And there’s a part of me that thinks, perhaps, just perhaps, this terrible, horrible, devastating event could be the catalyst that will turn it all around.  Perhaps the rebuilding efforts that are mandatory now will help bring Haiti and her people up to a better place, a happier place, a more beautiful place. 

But when you see the video and photos of the people in the street, the mothers and fathers wailing, the old and frail with bloodied bandages, such sentiment coming from a white woman in a nice suburban neighborhood sounds pathetically cliché.  After all, isn’t that what I tell my children when they get off the school bus ranting about the latest injustice?  Only two kids made it to the final round of the spelling bee!  They told us it would be 5 and they only took 2!  I didn’t make it!  

What’s my response?  Let it be the grit in your oyster.  Now you know what to expect next year.  They usually give me a look of disbelief, something more akin to a “dirty” look, and probably vow to themselves not to complain to me again (of course a vow that’s forgotten as soon they shout “that’s not fair” about something).

Yes, Pollyanna to the rescue.  And I can’t help but think that way now, about Haiti, though I’m sure if I were able to say something like Let it be the grit in your oyster to one of the people suffering there, they’d spit in my face, or worse.  And it does make me feel guilty for hoping something good comes out of the earthquake’s destruction.  A guilt I only now understand—to hope something good comes from something bad suggests you’re a little glad something bad happened, right?  But that’s not how I feel at all.  I’d rather have not needed the earthquake to make change, but since it happened, I’ve  a choice:  succumb to the despair, or hope for the best.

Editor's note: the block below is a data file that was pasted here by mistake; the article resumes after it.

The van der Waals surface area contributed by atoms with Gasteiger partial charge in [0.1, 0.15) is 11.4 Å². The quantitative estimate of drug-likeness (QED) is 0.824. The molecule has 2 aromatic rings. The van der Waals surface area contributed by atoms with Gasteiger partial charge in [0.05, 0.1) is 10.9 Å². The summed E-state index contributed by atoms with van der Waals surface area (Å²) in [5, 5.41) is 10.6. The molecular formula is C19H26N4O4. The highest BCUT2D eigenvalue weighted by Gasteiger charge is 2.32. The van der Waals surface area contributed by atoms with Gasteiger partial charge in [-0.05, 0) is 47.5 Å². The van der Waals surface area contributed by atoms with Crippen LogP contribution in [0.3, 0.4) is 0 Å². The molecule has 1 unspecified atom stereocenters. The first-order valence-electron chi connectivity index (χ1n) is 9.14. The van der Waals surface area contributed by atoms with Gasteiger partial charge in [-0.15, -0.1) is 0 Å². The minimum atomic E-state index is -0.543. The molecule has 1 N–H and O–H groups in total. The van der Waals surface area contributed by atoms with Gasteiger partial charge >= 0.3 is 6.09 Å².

Selfishly, I admit it’d be easier to feel hopeful if I knew the people in the midst of the tragedy felt the same way.

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Am I old?

God, I just can’t stand it.  But every bleeping day there’s yet another sign that yes indeedy, I’m getting old(er).

In an email I received yesterday, someone used the acronym FWIW to begin a paragraph.  I had no idea what it meant.  It took me an hour and two phone calls to figure it out:  For What It’s Worth.  (Which is much nicer and cleaner than anything I came up with.)

Of course I flew into a steaming diatribe against texting and how it’s degrading the English language and how we’re all going to be illiterates unable to read words with vowels within the next decade. 

But then, after I calmed down and had a cocktail last night, a different, and somewhat scary, perspective fuzzied up my logic.

The thing is, I can’t specifically say what’s wrong with texting.  The English language has never been static.  It’s in a continual state of flux and change.  It is different than it was 500 years ago, and almost unidentifiable from its form of 1,000 years ago–and nothing horrible happened because of that state of change. So why does it bother me so much when I experience it changing in front of me?

I think it’s because I’m getting older. 

Let’s face it, the world continues to change and go faster all the time and the only people who have problems with it are the older folk.